NDA 3rd Nov 2015 read more »
Lancashire can play a “distinctive” role in the Northern Powerhouse agenda, with big opportunities in the nuclear and aerospace sector, according to Manchester City Council’s chief executive.
Lancaster Guardian 7th Nov 2015 read more »
The UK is wasting a huge sum on nuclear energy at a time when low-carbon sources can provide a growing share of the world’s electricity supply, writes Paul Dorfman, Nuclear’s worldwide new-build record is equally fragile. Of the 67 reactors currently being built, 8 have been under construction for more than 20 years, another for 12 years; and at least 49 have been significantly delayed. For the remaining 18 reactor units, construction either began within the past five years or the reactors haven’t reached projected start-up dates. A large number of these projects involve the Russian state nuclear corporation Rosatom, which is building plants in Russia and Belarus and claims more reactor orders from Iran, Turkey, Vietnam, Bangladesh, Jordan, Hungary, Finland, Egypt, India and South Africa. There are doubts over whether Rosatom has the cash and supply chain capacity to carry out more than a small fraction of these; most depend on Russian finance, hit hard by the recent plunge in oil prices and western sanctions. Rosatom is already facing delays in its own homeland due to lack of resources. Despite its own economic downturn, China has 28 reactors under construction – 42% of the world’s total new-build – with 21 reactors (17 GW) in operation, which in 2013 provided 2.1% of the country’s electricity. To put this into perspective, in 2013 alone, China installed 12 GW of solar, (a threefold increase over 2012), with plans for solar to grow up to 66 GW by 2017. The general post-Fukushima situation suggests that nuclear construction will be constrained in the coming decade. Although some European plants are still planned in Finland, France and the UK, Italy and Switzerland have cancelled plans for new reactors, Belgium has confirmed a nuclear phase-out, Sweden and Spain are maintaining a nuclear moratorium, and eight EU countries have signed a declaration that nuclear power is incompatible with the concept of sustainable development. Germany, Europe’s dominant electricity user, has made its choice. Its decision to phase out nuclear power by 2022 and to instead invest in renewables, efficiency measures, grid infrastructure and energy storage, will prove significant for both European and international energy policy.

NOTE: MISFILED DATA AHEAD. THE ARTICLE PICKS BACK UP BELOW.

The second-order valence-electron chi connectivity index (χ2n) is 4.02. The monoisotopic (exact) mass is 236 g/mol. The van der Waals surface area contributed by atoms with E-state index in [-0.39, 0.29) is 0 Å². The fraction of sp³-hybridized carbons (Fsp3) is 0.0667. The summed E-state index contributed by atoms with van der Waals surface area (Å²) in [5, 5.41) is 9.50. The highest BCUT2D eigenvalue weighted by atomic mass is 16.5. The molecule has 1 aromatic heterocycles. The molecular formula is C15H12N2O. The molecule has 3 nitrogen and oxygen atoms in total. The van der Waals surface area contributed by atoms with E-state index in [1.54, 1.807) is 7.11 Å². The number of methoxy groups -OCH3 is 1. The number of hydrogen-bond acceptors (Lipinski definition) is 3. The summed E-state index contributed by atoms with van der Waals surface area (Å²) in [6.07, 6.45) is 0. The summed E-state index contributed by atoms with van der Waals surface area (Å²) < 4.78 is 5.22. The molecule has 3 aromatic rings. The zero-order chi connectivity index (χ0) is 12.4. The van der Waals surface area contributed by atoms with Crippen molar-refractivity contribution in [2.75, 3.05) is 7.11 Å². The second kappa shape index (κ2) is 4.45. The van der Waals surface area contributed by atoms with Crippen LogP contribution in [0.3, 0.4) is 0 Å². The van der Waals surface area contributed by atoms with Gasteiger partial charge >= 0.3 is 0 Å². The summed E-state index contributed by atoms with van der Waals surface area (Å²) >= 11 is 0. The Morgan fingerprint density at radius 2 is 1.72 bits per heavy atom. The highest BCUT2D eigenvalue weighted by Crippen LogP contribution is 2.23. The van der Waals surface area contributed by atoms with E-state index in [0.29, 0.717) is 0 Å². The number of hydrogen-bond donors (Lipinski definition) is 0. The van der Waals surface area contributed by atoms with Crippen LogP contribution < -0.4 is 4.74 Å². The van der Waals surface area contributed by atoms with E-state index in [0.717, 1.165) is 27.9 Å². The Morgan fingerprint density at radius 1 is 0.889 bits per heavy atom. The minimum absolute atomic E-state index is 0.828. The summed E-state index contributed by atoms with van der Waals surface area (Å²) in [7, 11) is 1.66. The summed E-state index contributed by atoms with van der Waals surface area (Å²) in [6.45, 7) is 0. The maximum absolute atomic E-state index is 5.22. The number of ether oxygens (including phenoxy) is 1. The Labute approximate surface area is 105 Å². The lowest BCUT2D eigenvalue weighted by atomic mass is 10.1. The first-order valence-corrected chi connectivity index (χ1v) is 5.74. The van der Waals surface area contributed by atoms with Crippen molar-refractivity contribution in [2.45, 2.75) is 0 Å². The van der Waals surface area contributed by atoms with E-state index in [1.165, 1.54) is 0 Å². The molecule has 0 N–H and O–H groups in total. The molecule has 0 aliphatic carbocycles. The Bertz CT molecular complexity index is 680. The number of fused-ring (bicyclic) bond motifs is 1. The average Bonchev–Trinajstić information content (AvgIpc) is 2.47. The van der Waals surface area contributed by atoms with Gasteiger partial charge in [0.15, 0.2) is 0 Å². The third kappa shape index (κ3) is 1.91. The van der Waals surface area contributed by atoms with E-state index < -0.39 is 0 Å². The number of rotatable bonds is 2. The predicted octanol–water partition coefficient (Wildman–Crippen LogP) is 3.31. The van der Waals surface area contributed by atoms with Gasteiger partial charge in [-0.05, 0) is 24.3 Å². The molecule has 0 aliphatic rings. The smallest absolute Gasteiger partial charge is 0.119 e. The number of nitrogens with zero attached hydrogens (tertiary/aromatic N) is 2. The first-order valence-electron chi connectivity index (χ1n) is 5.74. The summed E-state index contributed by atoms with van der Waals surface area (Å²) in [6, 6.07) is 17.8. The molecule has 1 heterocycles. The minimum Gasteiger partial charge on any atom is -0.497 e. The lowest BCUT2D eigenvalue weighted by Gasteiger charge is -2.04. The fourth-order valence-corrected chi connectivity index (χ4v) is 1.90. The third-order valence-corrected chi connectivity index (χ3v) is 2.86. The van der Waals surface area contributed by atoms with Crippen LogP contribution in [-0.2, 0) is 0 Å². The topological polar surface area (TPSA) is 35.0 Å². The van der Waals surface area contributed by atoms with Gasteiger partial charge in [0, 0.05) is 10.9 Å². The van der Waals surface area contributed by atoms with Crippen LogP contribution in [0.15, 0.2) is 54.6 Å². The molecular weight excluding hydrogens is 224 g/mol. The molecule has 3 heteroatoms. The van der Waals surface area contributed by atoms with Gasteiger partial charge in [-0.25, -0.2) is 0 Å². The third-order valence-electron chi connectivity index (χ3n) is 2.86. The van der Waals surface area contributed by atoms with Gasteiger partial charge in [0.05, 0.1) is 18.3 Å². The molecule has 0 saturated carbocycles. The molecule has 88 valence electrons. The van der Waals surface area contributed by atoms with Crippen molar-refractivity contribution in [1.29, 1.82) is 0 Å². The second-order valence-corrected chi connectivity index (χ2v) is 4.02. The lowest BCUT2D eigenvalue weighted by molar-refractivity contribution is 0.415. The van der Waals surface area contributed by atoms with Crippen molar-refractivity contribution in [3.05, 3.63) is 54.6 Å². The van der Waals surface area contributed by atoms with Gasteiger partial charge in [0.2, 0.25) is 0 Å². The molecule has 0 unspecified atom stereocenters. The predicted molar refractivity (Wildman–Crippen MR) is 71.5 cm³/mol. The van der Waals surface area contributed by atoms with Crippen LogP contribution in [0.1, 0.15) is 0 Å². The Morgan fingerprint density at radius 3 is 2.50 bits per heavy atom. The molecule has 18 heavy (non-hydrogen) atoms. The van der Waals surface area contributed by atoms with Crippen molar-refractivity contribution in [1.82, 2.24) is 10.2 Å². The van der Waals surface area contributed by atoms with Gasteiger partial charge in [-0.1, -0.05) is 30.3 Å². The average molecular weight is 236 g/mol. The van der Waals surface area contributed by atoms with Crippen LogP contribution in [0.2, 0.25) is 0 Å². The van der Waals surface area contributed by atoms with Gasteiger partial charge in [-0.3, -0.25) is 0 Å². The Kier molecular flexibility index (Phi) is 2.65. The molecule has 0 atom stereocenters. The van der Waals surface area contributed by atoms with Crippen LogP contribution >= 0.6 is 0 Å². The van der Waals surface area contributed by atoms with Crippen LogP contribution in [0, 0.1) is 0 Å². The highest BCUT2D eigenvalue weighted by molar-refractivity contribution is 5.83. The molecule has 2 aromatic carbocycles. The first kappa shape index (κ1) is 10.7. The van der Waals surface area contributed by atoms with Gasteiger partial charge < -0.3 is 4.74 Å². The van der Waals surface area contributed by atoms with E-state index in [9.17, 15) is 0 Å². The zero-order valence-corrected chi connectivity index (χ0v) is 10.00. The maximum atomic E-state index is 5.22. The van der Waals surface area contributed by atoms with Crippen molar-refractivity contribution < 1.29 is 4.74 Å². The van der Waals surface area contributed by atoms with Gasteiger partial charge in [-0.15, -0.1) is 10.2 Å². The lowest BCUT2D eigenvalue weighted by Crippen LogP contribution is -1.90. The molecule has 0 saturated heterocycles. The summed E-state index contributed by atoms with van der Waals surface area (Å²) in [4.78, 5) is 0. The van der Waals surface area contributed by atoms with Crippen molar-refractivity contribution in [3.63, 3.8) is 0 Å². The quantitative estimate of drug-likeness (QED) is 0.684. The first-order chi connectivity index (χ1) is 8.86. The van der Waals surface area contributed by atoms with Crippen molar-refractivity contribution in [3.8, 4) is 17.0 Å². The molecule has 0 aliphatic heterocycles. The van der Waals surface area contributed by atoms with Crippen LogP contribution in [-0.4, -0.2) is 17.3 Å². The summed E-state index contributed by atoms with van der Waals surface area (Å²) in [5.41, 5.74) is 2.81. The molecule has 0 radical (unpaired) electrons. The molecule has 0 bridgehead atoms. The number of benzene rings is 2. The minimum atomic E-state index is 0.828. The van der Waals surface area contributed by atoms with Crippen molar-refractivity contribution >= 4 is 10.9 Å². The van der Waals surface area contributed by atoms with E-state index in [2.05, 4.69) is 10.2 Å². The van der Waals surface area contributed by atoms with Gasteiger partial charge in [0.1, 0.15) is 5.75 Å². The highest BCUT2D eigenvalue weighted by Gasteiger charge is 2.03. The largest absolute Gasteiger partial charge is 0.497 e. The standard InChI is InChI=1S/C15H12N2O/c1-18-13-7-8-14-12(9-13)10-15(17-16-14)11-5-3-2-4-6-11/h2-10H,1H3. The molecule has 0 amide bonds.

China Dialogue 6th Nov 2015 read more »
We have reached the point when, on a warm day in early November, the country can run short of electricity, it is time to turn the question round. Is the Western policy elites’ obsession with global warming itself a threat to civilised life on the planet? Commenting on wobbly Wednesday, the distinguished energy expert Professor Dieter Helm said: “We are now sailing very close to the wind.” I am not sure whether he was playing with that metaphor, but he is right. Of electricity generated in Britain in 2014, 19 per cent came from renewables, the majority of that being wind. So if there ain’t no wind, there’s much less power. And without wind, there has to be a non-intermittent “despatchable” source of energy, such as gas or dirty energy from emergency diesel generators, to plug the gap. And if you have to buy emergency energy, you – or rather we, the consumers – have to pay emergency prices. So now we have coal-fired power stations closing down, no new gas-fired power stations coming on stream and – even after the friendly words exchanged between David Cameron and the President of China in London last month – no actual, definite money to ensure we get the promised nuclear power station at Hinkley Point. The energy “safety cushion” has lost its stuffing. All we know is that the current renewables subsidies of £4 billion will rise to £8.5 billion by 2020: we’ll be getting lots more offshore wind-farms (there being fewer angry voters in the sea than on land).
Telegraph 6th Nov 2015 read more »
Caroline Lucas: The National Grid’s urgent request for extra generation this week has been widely hyped as an emergency, with the country at risk from blackouts. On closer examination, it turns out that the National Grid has been calmly explaining that a “notification of inadequate system margin” (NISM) is not a last resort. It’s simply part of the standard toolkit for balancing supply and demand, issued this time because of multiple breakdowns at some large power stations. Given that almost all the UK’s coal-fired power stations are over 40 years old, it’s not terribly clear why anyone would expect them to be particularly reliable in the first place. But even if, behind the hysteria, we didn’t come that close to an outage, this episode should nevertheless serve as a wake-up call to a government beset by short-term, last-century thinking on energy.
Guardian 6th Nov 2015 read more »
Russia and Korea have signed a contract to carry out research on experimental fuel rods irradiated in the BOR-60 fast research reactor. Dimitrovgrad, Russia-based RIAR’s BOR-60 is the world’s only fast research reactor in operation. Commissioned in 1969, BOR-60 is fully contracted till the end of its lifetime in December 2020.